Trauma has a very vast definition. When it is not treated on time, it might live with an individual on a day-to-day basis. Trauma sometimes originates from childhood. This could happen when a child faces physical, emotional, verbal and sexual abuse by their parents, family members or society in general. This includes regular fights between the parents, parents consistently criticizing them for who they and how they are, rape/sexual assault when they were young by their family members or someone outside of their circle. Not only this, bullying, community violence, disasters, medical trauma or viewing the death of someone during childhood can cause various issues while growing up. This includes, being anxious most of the time, shame, guilt, constantly apologizing, distorted cognition, personality deficits,not being able to trust anyone, insecurities and so on. If childhood trauma is not resolved, the fear and helplessness transitions into adulthood and can set a stage where an individual might bottle up inside or take it on the world in their own ways. Both of these can be destructive to the individual. For example, taking their frustration or anger out on people close to them or at work, not being able to let anyone come close to them, crying when alone, over thinking, and feeling like their past will repeat its story. These are just some examples. Some individuals might face different signs and symptoms. Some of the ways to treat childhood trauma are:
1 – Taking therapy
In order to acknowledge and recognize the trauma, it is important to have a professional who can help through the process. Psychotherapists are those professionals who can help you through that trauma and apply a treatment plan that can be used in the long run. It is a safe and confidential place where an individual can let out their fears and childhood trauma in order for them to cope with it. Psychotherapists can heal through various interventions such as trauma focused CBT, art therapy, narrative exposure therapy, and so on.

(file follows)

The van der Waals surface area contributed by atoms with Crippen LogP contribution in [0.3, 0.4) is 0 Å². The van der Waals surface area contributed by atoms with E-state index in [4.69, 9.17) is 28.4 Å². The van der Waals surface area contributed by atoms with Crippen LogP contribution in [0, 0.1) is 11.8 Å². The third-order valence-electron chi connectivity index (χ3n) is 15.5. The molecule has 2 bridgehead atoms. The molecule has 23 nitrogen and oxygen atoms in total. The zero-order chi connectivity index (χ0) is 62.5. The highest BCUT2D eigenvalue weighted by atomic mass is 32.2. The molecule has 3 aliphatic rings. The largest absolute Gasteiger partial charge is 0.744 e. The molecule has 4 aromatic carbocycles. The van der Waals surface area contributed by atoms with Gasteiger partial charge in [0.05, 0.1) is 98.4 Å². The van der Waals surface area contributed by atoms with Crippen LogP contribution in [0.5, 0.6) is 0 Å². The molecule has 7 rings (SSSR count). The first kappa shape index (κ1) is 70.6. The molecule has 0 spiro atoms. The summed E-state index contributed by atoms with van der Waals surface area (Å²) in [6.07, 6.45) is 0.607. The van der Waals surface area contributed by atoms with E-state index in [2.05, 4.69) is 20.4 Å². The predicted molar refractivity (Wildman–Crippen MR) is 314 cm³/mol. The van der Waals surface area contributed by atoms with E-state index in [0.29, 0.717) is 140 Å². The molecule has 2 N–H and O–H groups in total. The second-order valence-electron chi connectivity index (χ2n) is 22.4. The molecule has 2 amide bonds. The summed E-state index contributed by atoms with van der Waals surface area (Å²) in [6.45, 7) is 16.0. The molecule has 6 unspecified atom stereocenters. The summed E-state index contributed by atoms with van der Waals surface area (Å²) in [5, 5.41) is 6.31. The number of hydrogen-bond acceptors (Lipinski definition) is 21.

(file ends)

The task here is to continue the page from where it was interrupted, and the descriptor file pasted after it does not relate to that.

2 – Seeking support from your circle
It is important to have a close circle of friends or family who you can trust and turn to in times when you feel the past is haunting you. This is a circle of care which can be useful in the long run.
3 – Taking care of your wellness plan
Wellness plan includes having a self-care plan and maintaining your health in order to make sure your mind is not free to roam around with negative thoughts and feelings. Sometimes, an idle mind can let you revisit chapters that you would like to close, so it’s important to know how to divert your mind and do something positive. This includes, going out for a walk, movement, dance, watching tv, engaging in artistic activities, decluttering your closet or even doing mindfulness meditation.
4 – Learning to allow yourself the time and space
Childhood trauma takes time to heal. Therefore, as an individual you need to give yourself time and space to replace bad habits with good ones, replace what you have been through to what you want to achieve and eventually fulfill your short-term or long-term goals that have been on the back burner. It is important to understand that healing from childhood trauma is not a one-day fix. It will take time, but you have to allow yourself to learn from the process. Allow yourself the time to heal and appreciate the work in progress.
5 – Leave the space which reminds you of it
It is easier said than done. However, if there are things, individuals, places that remind you of your childhood trauma it is ideal to remove them. If that is not possible, what you can do is incorporate the coping strategies that have been taught in the therapy sessions. For example, if an individual has grown up watching his mom being beaten up by his father, it might not be possible for him to move out due to cultural reasons. However, what they can do is distance themselves mentally from the images that bring back those memories and replace them with new ones.
Fatima Noorali is our Short-Term Therapist (Intern) and is completing her Masters’s in Counselling Psychology at Yorkville University. One of Fatima’s areas of interest includes childhood trauma. Fatima uses evidence-based modalities and an integrative approach in order to help her clients receive treatment that is personalized to their unique needs.